If the Barthesian ‘myths’ of literature were crumbling, they were also living on in South Africa and, in some cases, being rewritten, whether in the Afrikaner Nationalist cause or in that of the struggle against apartheid and the legacies of colonialism. Coetzee sidestepped all this and resolutely committed himself to ‘storytelling’ as ‘another, an other mode of thinking’, as he put it in his 1987 talk.
Attridge believes that thinking about Coetzee’s work means engaging directly with the cultural, ethical and political implications of this commitment. What this means, in practice, is recognising that ‘our’ most cherished critical assumptions and vocabularies might not be up to the demands of reading, say, The Life and Times of Michael K. This challenge begins with the trickiest term of all, ‘literature’ – is this what we are to call Coetzee’s third-person, present-tense autobiographies, for instance, or Elizabeth Costello’s lectures? – but it has implications for all the labels used in literary criticism. Take the designation ‘late Modernist’, which David Attwell, one of Coetzee’s most astute early champions, applied to his fiction in the 1990s. Though Attridge prefers this term to the even more fraught ‘postmodernist’, another favourite among Coetzee’s critics, he also acknowledges its limitations, ‘since it implies a narrative in which contemporary uses of Modernist methods are merely survivors, soon to be eliminated altogether’.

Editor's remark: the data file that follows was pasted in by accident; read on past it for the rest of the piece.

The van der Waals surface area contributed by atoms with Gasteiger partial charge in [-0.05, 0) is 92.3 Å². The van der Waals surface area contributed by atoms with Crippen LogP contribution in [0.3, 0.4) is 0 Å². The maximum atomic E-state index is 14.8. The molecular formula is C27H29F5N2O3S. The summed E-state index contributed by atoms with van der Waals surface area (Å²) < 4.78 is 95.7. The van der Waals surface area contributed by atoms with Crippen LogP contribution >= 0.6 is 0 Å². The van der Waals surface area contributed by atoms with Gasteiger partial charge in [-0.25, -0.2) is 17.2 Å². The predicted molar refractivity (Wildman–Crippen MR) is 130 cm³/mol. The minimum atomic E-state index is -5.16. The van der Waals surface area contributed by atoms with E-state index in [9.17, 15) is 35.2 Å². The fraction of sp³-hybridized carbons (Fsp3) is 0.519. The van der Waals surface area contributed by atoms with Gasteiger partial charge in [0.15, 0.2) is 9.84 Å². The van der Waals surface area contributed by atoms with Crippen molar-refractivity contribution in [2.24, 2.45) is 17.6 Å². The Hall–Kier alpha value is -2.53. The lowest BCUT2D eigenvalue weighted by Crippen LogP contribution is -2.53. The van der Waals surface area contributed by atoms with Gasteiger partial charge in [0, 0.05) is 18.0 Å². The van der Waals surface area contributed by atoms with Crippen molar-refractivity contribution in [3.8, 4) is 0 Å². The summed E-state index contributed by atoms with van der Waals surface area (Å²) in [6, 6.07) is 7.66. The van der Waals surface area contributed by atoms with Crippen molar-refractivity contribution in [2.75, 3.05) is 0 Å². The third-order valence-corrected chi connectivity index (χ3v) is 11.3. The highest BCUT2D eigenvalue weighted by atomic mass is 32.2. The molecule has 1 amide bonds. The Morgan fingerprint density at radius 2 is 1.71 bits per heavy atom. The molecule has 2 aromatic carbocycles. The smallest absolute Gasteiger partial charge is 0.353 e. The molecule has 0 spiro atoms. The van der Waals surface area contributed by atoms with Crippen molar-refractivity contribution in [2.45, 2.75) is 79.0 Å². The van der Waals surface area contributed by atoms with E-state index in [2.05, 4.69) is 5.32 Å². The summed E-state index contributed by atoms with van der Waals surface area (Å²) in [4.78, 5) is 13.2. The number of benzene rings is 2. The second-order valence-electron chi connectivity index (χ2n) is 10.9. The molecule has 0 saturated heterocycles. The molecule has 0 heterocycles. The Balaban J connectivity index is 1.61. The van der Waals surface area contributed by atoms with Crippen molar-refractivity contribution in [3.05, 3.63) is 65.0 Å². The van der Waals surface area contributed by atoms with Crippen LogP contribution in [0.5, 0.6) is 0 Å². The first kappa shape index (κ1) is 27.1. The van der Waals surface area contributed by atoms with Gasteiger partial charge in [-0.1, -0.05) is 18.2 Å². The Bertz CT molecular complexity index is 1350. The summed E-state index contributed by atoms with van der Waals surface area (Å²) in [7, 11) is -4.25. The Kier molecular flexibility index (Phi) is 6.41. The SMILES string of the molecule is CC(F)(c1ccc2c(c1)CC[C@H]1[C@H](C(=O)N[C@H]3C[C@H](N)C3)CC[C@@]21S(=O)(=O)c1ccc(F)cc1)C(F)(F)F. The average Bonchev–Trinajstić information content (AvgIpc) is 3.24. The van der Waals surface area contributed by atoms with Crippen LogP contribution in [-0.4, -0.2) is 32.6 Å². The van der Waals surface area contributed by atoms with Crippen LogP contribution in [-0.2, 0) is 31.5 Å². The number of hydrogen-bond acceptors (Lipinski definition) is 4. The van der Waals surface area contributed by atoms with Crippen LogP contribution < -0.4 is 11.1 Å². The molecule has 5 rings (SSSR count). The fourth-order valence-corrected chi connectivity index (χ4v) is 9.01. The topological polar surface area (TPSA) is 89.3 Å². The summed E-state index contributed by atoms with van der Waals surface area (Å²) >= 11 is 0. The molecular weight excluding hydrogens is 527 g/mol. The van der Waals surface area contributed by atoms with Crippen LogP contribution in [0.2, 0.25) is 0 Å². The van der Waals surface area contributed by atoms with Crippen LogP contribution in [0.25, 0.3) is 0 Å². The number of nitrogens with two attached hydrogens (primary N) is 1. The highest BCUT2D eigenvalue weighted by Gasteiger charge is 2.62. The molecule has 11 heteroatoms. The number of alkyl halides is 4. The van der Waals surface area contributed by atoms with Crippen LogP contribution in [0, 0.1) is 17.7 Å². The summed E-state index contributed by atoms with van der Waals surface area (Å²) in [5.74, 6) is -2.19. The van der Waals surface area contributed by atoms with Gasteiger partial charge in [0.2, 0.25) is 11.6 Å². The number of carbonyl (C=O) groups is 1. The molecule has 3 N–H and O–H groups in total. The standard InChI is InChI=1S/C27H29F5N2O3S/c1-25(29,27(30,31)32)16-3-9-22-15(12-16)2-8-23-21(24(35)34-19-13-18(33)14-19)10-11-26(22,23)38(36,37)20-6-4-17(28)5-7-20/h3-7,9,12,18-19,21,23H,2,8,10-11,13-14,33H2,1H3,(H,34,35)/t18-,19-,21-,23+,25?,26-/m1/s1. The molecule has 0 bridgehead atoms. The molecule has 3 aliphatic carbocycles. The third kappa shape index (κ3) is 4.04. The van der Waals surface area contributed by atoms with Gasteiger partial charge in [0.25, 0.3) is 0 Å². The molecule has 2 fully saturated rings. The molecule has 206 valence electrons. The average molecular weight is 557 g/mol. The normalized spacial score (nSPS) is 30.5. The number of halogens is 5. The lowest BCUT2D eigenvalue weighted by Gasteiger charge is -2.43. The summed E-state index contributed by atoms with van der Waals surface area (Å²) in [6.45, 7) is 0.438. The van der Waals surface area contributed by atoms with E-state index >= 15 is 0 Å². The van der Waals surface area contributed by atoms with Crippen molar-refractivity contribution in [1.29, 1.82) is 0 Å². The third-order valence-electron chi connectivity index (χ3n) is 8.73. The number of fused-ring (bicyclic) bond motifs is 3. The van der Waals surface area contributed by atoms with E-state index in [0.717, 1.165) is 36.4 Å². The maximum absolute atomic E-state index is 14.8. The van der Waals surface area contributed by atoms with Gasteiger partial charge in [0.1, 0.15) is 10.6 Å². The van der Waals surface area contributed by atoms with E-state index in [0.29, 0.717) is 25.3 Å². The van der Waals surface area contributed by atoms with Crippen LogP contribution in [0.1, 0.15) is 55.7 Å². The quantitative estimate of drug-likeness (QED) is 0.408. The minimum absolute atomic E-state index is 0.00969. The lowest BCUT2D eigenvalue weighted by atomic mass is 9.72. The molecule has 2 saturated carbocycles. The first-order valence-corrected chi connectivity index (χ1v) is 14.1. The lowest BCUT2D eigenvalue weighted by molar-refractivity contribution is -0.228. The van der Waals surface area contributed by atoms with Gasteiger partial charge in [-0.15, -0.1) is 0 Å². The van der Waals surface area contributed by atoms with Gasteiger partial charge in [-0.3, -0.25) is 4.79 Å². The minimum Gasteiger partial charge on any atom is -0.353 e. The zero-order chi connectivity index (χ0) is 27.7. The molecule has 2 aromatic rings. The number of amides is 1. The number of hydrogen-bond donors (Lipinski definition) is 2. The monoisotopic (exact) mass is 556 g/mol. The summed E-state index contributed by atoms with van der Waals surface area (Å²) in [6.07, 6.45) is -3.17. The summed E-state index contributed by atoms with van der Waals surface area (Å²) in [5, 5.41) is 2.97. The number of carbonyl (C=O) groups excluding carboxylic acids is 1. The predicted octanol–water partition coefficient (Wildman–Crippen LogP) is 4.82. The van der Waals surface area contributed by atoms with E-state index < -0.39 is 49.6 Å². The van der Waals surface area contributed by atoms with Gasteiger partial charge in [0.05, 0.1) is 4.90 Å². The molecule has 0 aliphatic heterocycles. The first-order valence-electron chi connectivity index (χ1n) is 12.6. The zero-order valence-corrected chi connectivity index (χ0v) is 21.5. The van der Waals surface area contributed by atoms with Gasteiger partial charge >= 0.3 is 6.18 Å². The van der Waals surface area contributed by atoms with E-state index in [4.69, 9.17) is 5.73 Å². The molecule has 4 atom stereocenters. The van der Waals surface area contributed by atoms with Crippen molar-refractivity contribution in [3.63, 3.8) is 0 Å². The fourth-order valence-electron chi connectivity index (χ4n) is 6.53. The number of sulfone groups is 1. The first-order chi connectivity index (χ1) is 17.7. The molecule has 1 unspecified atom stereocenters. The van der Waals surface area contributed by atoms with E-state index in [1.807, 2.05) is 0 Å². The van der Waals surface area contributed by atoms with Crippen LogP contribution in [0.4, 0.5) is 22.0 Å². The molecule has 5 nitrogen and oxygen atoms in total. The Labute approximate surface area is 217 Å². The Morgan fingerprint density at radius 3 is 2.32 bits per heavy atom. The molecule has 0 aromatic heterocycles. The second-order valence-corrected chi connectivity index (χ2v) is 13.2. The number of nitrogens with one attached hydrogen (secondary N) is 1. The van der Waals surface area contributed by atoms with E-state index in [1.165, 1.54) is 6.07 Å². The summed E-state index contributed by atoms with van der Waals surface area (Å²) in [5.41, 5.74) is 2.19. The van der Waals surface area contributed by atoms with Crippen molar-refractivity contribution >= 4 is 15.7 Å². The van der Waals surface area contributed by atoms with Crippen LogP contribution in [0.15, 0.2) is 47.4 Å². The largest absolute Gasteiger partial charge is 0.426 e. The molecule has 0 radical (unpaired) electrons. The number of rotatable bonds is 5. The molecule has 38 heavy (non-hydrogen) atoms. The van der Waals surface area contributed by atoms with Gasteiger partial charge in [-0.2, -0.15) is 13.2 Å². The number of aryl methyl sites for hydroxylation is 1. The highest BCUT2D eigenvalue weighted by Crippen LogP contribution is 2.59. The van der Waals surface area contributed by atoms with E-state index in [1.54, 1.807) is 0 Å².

Calling Coetzee a ‘late Modernist’ can also be unhelpful if it is used to underpin two common responses to his work: one praising him for being a brilliant exponent of Modernist methods, the other condemning him for rehashing Beckett, Kafka or Joyce. Both these readings overlook the significant differences between Coetzee and his precursors. In a telling footnote, Attridge offers an explanation as to why it seems less easy to derive ‘general statements about the human predicament’ from Coetzee’s fiction than from Kafka’s or Beckett’s. For one thing, for all its experimental displacements, Coetzee’s fiction has always remained ‘directly concerned with the economic and political fabric of cultural existence’; for another, his preoccupation with ‘the inadequacy of representation’ has focused as much on the ‘inadequacy of a particular set of available discourses’ – notably the racialised discourses of apartheid or colonialism – as on the limits of language itself. The shift between these two levels is illustrated most dramatically in the disturbing final section of Foe, in which the tongueless Friday, the culturally unvalidated silence at the heart of ‘white writing’, suddenly becomes a powerful embodiment of all that remains more generally unrepresentable.